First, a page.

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After Waterway Closure, Minneapolis Sees An End To River Shipping

For the first time ever, the U.S. Army Corps of Engineers has closed part of a navigable waterway to stem the migration of an invasive species.
NPR

Confederate Flag Controversy Raised Again After S.C. Church Shooting

The place that the confederate flag should occupy has long divided the country. Many want the flag to be removed. But some leading Republicans have defended the right of South Carolina to display it.
NPR

'Project Fatherhood': In A Struggling Neighborhood, Dads Are Helping Dads

A dedicated group of fathers in Los Angeles is working to help neighborhood dads do better by their children and their community.
NPR

A Few Facts About Greeting Cards — From All Of Us At NPR

Did you get that perfect card for dad for Father's Day? Well, here are some things you might not know about greeting cards.

NPR

'Juneteenth' Marks Day Slaves In Texas Were Told They Were Free

After the Emancipation Proclamation, some slave owners kept the news from their slaves. In a 1941 recording, a former slave recalls June 19, 1865, when slaves in Texas were told they were free.
NPR

Independence Day For Americans With Disabilities

In July, the U.S. marks the 25th anniversary of the Americans with Disabilities Act and the powerful poster campaign that helped the country come to grips with disability rights.
NPR

Denmark Vesey And The History Of Charleston's Emanuel AME Church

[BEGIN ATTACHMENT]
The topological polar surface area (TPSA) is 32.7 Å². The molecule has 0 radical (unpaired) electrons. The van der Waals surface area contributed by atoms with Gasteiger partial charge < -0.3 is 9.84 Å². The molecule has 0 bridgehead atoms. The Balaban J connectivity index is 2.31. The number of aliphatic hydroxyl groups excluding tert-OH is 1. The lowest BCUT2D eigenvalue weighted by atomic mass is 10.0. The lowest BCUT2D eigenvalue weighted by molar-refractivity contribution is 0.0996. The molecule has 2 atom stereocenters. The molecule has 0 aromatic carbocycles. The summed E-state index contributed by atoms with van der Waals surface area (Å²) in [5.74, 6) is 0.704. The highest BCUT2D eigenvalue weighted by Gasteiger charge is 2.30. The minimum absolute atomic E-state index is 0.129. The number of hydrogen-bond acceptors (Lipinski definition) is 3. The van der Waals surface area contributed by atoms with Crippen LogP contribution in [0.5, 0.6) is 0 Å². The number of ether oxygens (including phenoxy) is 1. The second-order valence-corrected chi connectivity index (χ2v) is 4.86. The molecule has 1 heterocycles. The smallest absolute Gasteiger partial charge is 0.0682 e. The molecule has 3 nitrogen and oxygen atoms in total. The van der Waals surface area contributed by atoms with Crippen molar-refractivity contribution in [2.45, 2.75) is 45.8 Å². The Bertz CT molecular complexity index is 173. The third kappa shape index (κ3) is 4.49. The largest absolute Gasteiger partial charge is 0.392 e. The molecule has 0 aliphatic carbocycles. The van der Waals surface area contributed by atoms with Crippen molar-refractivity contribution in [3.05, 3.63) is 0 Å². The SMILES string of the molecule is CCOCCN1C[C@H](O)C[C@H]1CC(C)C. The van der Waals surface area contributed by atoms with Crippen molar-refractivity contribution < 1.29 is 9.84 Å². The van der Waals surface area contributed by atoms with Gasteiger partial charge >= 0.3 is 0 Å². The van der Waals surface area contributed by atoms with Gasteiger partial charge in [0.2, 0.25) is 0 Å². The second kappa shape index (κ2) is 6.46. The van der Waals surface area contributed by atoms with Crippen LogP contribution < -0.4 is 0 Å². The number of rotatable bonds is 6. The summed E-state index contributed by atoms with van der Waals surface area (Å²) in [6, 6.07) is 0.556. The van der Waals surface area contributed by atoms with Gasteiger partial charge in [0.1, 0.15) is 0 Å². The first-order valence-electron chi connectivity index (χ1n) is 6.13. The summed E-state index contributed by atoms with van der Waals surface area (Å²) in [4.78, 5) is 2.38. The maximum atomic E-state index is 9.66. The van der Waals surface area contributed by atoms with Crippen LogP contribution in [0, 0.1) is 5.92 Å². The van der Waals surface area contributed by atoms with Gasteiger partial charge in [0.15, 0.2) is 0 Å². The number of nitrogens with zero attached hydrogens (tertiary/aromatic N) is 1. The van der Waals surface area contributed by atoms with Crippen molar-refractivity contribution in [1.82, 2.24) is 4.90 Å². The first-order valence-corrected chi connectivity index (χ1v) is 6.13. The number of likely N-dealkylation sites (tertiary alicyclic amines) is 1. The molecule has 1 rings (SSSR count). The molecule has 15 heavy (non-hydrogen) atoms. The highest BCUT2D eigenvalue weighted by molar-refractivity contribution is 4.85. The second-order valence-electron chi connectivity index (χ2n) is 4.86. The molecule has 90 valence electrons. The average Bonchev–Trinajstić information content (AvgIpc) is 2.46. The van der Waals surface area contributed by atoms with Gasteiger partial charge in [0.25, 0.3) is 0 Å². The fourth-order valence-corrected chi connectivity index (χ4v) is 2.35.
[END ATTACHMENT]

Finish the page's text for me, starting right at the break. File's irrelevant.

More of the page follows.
Renee Montagne talks to historian Douglas Egerton about Denmark Vesey, a former slave and one of the founders of Emanuel AME Church in Charleston, S.C., where 9 people were shot to death Wednesday.
NPR

Woman To Share $10 Bill With Alexander Hamilton In 2020

The U.S. Treasury says a woman will appear on the $10 bill starting in 2020. NPR's Melissa Block talks with Matt Wittmann of the American Numismatic Society about the history of U.S. printed currency.
NPR

DNA Confirms Kennewick Man's Genetic Ties To Native Americans

The new evidence suggests the ancient skeleton is closely related to members of a Washington state tribe. The findings are likely to rekindle an old debate between scientists and Native Americans.
NPR

Appetite For War: What Napoleon And His Men Ate On The March

Napoleon is credited with the phrase "an army marches on its stomach," but he probably never said it. Now 200 years after his legendary defeat, it's worth recalling his disregard for feeding his army.

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